Judge quashes decision to refuse prison officer's work absence as occupational injury

The officer was instructed to transport a prisoner to court in Limerick but when he went to the cell the prisoner became violent
Judge quashes decision to refuse prison officer's work absence as occupational injury

The High Court has quashed a decision of the Irish Prison Service to refuse to treat a prison officer's absence from work following an assault by a prisoner as an occupational injury.

Michael Delaney, an assistant chief officer in Limerick Prison, had not been provided with reasons for the refusal and the matter must now be reconsidered by the prison service, Ms Justice Niamh Hyland ruled.

The case arose out of an incident on August 30th, 2019, when Mr Delaney was instructed to transport a prisoner to court in Limerick but when he went to the cell the prisoner became violent, the court heard.

Mr Delaney, in attempting to restrain him, was bitten and headbutted by the prisoner. He also sustained an injury to his right shoulder and this required surgery. He was out of work until he returned in the spring of 2020.

In October 2019, he requested that the incident be treated as an occupational injury under the relevant prison service policy.

On October 31st, a decision was made to refuse his application to treat it as an occupational injury. He appealed, and the decision was upheld in December 2019.

He was told in the October decision that the prison governor had been unable to provide a recommendation under occupational injury and disease policy and the appeal decision was based on the same ground.

The effect of these decisions was that he was not entitled to be paid while on leave arising from the incident.

He was told there was no further appeal available and was invited to attend the medical officer which he did in February 2020.

Negligence

Following an exchange of correspondence between his solicitor and the prison service, he brought High Court proceedings in May 2020 claiming, among other things, he was entitled to reasons for the refusal. The case was against the prison service, the Minister for Justice and the State.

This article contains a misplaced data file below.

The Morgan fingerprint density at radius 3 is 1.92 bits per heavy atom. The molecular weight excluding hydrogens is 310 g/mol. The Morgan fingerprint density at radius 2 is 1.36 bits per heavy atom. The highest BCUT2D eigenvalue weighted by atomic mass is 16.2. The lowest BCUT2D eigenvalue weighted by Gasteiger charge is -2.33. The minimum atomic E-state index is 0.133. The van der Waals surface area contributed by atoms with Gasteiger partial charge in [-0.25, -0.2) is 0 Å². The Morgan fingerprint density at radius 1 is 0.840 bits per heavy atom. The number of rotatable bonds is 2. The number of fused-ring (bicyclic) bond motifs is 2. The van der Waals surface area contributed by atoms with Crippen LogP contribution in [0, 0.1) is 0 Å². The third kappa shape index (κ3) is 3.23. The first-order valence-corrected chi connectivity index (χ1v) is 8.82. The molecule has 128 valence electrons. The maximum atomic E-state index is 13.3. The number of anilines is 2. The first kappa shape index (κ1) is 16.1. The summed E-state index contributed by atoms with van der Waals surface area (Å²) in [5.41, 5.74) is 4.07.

He said he was only told in April 2020 that the reason was because the governor could not be satisfied there was no negligence on his part during the cell incident.

The defendants opposed the proceedings. It was argued, among other things, Mr Delaney must have known that a reference to "inconclusive evidence" in relation to the incident meant the governor was of the view that he had been negligent and therefore was refusing to make a recommendation.

Ms Justice Hyland, in quashing the decision, said that argument appeared quite unsustainable.

She said there was a failure by the prison service to provide reasons in both the original and appeal decision.

The prison service was obliged to ensure Mr Delaney has an opportunity to be properly heard and that he has an opportunity to put all material that he considers relevant before the decision-maker.

She said her decision is not concerned with the substance of the decision and nothing constrains the prison service in any substantive decision they may ultimately take on the application.

She was also expressing no view whether the incident was one that comes within the terms of occupational injury scheme or whether there was any negligence or contributory negligence on the part of Mr Delaney.

She remitted the matter back to the prison service for further consideration.

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